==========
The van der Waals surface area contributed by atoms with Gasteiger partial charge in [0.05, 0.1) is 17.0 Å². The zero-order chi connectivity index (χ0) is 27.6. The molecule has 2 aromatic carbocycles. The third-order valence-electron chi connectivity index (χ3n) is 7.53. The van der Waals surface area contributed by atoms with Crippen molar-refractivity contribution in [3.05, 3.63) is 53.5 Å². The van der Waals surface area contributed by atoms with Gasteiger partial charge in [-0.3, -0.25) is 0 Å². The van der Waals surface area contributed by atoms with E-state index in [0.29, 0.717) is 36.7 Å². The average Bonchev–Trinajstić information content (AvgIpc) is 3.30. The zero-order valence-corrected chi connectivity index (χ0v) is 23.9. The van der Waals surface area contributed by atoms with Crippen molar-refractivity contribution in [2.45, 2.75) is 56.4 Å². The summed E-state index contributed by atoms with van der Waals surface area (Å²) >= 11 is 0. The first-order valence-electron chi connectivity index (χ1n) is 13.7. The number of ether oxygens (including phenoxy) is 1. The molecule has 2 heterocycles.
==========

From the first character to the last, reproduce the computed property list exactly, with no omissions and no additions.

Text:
The van der Waals surface area contributed by atoms with Gasteiger partial charge in [0.05, 0.1) is 17.0 Å². The zero-order chi connectivity index (χ0) is 27.6. The molecule has 2 aromatic carbocycles. The third-order valence-electron chi connectivity index (χ3n) is 7.53. The van der Waals surface area contributed by atoms with Crippen molar-refractivity contribution in [3.05, 3.63) is 53.5 Å². The van der Waals surface area contributed by atoms with Gasteiger partial charge in [-0.3, -0.25) is 0 Å². The van der Waals surface area contributed by atoms with E-state index in [0.29, 0.717) is 36.7 Å². The average Bonchev–Trinajstić information content (AvgIpc) is 3.30. The zero-order valence-corrected chi connectivity index (χ0v) is 23.9. The van der Waals surface area contributed by atoms with Crippen molar-refractivity contribution in [2.45, 2.75) is 56.4 Å². The summed E-state index contributed by atoms with van der Waals surface area (Å²) >= 11 is 0. The first-order valence-electron chi connectivity index (χ1n) is 13.7. The number of ether oxygens (including phenoxy) is 1. The molecule has 2 heterocycles.